Give thanks for the change in the air, the gently drifting leaves, crunching underfoot. For the salt air hanging thick, spraying off big winter swells. Give thanks for turning of tides, comfortable and anticipated or adventuresome and unnerving. Give thanks for the pilgrimage.
Give thanks for the getting outside of ourselves, for the ways we see through eyes of another, the toothless man on the sidewalk staring into his hands, the toughened teenage group-home girl, both drifting on an invisible thread of prospect. Give thanks for the willingness of another to extend a hand deep into the human heart, reaching out, reaching in. Give thanks for courage.
Give thanks for the family we were born into, or perhaps the one who chose us. For the nephew with the milk mustache, the toddler who shows up at the table only in fire engine skivvies. For the heartsick teen, appearing contemplative and prayerful yet secretly texting the object of her affection under the table. Give thanks for the matriarch, lines ever deepening around the lips which still have hundreds of thousands of kisses left in them. For the teary-eyed uncle who, after a few too many, has an 'I love you, man' moment with every member of the family. Give thanks for the Auntie who says 'pah' when speaking of pie, for the cousin who tips back his head and squirts the whip cream directly down the hatch. Give thanks for a sense of humor.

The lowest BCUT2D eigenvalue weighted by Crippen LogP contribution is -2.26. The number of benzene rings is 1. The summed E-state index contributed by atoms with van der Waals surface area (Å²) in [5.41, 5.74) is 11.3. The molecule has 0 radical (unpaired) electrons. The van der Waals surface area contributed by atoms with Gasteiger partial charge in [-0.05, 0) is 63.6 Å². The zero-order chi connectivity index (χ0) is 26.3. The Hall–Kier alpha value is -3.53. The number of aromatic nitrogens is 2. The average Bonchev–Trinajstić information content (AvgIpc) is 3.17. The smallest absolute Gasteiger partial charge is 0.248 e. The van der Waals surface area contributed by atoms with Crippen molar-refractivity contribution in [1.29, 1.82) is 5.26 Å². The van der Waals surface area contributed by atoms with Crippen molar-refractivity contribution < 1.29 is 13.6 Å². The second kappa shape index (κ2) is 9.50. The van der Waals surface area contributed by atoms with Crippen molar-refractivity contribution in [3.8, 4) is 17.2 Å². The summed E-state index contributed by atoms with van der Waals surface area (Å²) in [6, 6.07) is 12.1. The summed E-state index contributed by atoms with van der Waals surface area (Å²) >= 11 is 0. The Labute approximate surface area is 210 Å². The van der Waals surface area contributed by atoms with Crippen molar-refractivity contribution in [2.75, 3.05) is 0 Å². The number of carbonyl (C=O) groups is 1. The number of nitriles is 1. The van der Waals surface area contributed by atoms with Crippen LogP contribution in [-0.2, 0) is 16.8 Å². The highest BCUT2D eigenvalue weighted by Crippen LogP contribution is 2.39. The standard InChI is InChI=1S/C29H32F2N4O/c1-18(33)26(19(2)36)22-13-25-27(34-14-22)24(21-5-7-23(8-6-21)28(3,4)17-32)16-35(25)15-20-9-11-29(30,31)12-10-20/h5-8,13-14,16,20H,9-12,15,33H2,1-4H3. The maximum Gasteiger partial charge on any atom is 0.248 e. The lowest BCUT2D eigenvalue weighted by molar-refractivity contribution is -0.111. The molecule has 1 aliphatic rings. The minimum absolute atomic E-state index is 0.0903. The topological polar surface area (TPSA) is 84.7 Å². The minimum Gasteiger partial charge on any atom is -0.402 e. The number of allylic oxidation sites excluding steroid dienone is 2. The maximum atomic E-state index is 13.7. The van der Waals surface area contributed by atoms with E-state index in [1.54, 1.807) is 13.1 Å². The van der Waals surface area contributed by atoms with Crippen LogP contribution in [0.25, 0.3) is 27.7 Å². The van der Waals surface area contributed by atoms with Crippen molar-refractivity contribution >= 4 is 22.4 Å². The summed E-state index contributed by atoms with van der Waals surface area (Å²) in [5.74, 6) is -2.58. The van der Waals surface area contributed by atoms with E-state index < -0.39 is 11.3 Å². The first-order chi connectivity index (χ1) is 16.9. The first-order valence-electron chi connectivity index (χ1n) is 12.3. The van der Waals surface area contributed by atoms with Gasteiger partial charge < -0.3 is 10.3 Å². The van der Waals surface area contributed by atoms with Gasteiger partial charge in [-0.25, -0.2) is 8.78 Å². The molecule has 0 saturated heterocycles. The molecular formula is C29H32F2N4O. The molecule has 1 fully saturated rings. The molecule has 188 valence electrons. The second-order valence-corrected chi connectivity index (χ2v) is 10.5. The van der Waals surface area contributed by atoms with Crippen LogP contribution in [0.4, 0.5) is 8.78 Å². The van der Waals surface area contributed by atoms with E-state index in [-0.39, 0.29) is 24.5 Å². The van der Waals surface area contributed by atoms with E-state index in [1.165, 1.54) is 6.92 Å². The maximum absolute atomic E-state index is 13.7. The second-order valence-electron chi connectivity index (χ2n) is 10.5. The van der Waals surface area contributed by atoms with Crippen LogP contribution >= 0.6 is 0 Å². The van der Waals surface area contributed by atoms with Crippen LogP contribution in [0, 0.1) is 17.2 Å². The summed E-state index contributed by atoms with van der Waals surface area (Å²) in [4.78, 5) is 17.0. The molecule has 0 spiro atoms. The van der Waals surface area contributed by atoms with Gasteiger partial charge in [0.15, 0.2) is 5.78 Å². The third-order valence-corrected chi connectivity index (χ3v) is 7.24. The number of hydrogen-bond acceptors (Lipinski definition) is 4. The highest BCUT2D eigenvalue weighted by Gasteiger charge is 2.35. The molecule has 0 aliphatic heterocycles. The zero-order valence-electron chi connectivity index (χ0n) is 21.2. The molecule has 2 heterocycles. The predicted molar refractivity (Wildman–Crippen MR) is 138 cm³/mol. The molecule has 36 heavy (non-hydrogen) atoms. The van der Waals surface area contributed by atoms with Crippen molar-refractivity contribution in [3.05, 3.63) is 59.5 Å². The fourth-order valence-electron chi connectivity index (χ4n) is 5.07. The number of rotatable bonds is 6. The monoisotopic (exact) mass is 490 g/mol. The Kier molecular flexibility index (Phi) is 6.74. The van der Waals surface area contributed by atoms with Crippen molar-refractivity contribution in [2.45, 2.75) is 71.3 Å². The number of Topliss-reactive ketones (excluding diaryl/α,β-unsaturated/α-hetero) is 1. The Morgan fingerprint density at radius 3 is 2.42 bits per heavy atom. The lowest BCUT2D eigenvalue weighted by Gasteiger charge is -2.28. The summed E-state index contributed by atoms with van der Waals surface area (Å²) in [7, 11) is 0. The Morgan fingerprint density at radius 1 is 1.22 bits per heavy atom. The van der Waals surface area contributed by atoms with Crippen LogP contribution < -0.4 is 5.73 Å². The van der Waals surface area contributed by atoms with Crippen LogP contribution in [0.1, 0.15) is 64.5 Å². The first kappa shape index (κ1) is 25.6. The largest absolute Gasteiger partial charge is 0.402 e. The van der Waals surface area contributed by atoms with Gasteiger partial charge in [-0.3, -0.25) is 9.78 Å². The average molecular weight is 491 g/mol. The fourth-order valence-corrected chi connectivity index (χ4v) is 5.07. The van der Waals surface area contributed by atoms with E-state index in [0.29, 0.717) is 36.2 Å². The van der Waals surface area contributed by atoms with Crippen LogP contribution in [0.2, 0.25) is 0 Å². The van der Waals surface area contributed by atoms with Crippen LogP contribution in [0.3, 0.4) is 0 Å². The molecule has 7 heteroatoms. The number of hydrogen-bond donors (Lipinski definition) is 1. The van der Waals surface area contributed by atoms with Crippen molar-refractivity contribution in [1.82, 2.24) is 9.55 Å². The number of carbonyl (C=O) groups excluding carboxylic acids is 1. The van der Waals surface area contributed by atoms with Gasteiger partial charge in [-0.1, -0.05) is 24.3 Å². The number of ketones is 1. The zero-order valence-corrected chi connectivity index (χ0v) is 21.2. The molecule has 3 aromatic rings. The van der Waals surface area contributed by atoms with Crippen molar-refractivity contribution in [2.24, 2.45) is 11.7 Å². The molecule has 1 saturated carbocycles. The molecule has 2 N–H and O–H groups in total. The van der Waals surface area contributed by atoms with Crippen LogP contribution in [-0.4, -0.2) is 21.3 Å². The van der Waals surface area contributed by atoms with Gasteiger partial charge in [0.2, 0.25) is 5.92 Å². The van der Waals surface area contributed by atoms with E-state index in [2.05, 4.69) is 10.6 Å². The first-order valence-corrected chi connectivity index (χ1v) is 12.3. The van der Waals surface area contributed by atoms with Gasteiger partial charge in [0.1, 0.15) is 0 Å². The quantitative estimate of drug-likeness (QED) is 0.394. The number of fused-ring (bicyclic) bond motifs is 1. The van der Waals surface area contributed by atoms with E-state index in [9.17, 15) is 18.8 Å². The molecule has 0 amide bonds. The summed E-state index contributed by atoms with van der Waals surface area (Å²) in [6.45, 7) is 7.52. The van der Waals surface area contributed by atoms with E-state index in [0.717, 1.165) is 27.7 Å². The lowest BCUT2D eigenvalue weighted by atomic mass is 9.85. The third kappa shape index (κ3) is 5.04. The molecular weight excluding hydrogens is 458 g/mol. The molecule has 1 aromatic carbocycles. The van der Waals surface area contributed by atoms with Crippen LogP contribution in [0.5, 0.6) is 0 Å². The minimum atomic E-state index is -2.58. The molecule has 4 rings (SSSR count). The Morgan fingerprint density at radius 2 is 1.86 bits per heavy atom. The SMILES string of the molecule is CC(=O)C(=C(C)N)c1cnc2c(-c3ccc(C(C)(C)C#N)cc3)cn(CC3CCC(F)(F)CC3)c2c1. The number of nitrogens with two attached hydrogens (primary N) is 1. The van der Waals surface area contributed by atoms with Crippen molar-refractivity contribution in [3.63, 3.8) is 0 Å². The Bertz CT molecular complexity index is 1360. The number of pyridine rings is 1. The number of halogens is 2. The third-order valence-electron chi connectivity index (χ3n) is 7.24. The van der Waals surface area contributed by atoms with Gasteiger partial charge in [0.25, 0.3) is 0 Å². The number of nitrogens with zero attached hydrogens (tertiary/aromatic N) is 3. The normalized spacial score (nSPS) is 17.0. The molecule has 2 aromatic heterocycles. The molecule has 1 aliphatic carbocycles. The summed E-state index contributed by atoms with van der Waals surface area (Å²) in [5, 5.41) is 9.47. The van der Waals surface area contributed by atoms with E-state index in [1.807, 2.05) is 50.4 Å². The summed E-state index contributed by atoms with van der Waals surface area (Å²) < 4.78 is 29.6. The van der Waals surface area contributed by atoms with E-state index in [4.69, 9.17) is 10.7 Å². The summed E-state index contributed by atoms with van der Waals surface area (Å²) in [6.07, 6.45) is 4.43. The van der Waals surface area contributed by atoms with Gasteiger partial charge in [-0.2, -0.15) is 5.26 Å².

Give thanks for the way a spilled plate of yams and turkey means the dog can whisk it away and the family will still eat. The way we thumb through glossy magazines, eager to try a new recipe, the fortune to cook with any ingredient we choose. Give thanks that overeating is the struggle, not lack, that light and heat are standard, not luxury. Give thanks for plenty.
Give thanks, for the ones around the table who love your face, or for the solitary candlelit dinner you share with the One who made you, we are not alone even if it feels so at times. Give thanks for memories of those whose faces we miss, for the one who dressed like an Indian with her mama, who made pinecone turkeys with real feathers, who is crossed over into an eternity of giving thanks, looking right into the eyes of the Giver. Give thanks for love.